University of Pennsylvania High Bay BLAST Laboratory

This project consists of design for a new high bay research laboratory. Built for Dr. Mark Devlin, the Reese W. Flower Professor of Astronomy and Astrophysics at the University of Pennsylvania, whose research focuses on experimental cosmology. To accomplish his research, Dr. Devlin designs and builds sophisticated instruments and telescopes which are used to make observations from high-altitude balloons and the high plateaus of Chile. One of these instruments, the Balloon-borne Large Aperture Submillimeter Telescope (BLAST) is a long running NASA high altitude balloon program that Dr. Devlin has led for 18 years. The new 1,800 sf facility provides a unique fabrication and research facility that facilitates Dr. Devlin’s work.


Philadelphia, Pennsylvania


1,800 sf

Project Principal

Terry Jacobs

Project Manager

Eric H. Bohn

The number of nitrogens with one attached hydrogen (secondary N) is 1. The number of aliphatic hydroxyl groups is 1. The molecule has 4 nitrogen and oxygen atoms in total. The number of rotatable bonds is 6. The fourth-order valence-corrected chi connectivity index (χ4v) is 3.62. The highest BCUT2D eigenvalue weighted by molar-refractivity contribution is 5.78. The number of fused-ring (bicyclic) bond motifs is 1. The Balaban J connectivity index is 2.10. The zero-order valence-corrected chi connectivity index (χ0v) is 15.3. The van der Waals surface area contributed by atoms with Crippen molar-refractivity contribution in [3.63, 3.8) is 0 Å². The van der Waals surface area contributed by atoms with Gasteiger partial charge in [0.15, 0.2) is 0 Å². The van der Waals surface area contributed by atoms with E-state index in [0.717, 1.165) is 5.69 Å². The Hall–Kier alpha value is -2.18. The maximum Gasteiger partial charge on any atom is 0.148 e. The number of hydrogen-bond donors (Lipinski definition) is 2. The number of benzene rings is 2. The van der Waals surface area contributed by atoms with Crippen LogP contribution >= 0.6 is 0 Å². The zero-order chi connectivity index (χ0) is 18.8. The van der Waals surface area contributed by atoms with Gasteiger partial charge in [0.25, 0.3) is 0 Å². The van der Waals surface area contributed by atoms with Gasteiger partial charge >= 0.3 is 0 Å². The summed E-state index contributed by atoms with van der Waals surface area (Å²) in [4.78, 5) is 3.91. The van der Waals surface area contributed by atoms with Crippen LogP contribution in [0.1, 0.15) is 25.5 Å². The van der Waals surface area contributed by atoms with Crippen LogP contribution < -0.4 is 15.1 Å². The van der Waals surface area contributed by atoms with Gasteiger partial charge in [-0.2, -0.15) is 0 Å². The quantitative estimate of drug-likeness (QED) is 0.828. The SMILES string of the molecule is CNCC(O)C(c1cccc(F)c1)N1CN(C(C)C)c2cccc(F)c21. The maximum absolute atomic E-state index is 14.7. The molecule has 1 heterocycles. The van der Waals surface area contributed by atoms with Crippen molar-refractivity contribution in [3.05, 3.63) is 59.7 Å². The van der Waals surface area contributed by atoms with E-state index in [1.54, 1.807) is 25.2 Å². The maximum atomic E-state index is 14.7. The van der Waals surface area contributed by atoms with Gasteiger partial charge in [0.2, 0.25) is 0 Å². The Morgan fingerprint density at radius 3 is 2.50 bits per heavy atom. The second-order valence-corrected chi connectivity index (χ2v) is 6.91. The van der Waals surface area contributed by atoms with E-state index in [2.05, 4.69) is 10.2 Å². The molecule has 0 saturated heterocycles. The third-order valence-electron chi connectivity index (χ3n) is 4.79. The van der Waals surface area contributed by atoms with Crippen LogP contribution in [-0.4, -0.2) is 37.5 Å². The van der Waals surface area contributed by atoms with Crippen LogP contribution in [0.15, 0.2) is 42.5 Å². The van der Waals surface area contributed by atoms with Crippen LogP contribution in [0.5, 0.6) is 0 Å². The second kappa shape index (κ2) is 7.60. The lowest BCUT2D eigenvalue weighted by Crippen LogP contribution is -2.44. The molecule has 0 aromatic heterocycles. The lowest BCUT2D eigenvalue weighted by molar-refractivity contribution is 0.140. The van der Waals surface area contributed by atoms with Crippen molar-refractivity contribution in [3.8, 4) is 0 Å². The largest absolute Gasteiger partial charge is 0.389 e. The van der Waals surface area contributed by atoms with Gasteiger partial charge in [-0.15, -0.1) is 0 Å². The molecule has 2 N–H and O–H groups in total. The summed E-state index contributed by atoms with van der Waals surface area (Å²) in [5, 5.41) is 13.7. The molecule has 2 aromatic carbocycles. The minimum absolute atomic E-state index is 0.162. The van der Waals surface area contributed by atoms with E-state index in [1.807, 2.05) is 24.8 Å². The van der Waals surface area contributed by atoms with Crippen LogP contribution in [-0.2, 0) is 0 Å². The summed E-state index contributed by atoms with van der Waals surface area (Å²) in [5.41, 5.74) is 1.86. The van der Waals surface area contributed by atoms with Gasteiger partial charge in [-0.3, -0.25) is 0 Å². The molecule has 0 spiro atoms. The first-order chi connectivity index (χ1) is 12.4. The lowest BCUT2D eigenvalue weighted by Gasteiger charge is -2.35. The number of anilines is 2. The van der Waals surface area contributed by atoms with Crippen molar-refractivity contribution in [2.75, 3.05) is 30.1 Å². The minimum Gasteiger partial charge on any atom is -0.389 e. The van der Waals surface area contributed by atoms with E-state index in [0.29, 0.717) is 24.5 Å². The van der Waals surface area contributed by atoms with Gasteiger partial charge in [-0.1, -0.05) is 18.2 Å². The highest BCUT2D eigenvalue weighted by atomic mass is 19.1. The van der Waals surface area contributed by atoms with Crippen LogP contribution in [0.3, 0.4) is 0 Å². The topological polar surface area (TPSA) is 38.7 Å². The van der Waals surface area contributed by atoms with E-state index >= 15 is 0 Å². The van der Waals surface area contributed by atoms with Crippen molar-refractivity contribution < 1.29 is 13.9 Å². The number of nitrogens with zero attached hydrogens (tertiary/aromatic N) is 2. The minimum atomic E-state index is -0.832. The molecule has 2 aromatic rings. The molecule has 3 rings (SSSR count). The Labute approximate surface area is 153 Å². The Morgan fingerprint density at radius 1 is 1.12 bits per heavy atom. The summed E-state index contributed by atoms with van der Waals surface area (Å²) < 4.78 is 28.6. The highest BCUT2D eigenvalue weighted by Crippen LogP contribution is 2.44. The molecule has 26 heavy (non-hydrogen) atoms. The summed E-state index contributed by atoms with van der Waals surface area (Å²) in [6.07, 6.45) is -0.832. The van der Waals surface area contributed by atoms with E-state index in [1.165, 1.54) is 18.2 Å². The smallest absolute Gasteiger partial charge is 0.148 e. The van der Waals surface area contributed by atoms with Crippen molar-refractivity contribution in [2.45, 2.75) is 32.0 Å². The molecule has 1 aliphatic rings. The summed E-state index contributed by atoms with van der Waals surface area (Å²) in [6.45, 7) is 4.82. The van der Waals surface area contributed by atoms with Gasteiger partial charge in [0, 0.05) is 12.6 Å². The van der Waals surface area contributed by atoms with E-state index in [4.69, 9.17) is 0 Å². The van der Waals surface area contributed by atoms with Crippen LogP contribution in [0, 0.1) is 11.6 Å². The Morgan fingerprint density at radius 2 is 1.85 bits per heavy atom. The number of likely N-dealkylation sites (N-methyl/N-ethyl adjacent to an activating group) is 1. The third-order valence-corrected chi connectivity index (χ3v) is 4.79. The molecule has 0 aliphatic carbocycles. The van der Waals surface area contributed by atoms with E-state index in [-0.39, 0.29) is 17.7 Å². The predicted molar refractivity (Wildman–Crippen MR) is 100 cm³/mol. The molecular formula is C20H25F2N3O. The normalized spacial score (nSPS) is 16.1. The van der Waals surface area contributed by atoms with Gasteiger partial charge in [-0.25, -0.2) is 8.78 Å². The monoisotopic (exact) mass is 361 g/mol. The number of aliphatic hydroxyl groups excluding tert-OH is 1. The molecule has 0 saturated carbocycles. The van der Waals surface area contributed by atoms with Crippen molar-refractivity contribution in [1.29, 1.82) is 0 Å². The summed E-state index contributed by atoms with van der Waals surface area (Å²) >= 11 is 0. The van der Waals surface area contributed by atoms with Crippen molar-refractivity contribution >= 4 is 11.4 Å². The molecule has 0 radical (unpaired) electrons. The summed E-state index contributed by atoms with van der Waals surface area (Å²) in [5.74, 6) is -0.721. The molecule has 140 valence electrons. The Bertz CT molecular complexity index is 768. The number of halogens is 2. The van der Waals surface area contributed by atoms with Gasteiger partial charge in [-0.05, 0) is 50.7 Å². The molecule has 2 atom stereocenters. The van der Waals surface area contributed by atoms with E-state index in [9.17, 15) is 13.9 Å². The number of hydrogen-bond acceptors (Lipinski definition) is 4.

The exterior of the new building is composed of two simple rectangular forms. The high bay is the primary function and its solitary space is enclosed with only the basic structure required for weather protection. This bold form provides a monumental presence that is reinforced with 33-foot-high, four-fold doors. The utilities and support functions for the high bay are contained in a second, smaller volume attached to the back. A 5-ton trolley crane projects through the high-bay doors and provides lifting capability on the interior and exterior. Besides its use for assembly of the telescope, the crane allows calibration of the telescope by moving it out of the building and aiming at objects in the night sky. Located on the edge of Penn park it is sited to maximize open space and preserve the trees and grass of the park setting.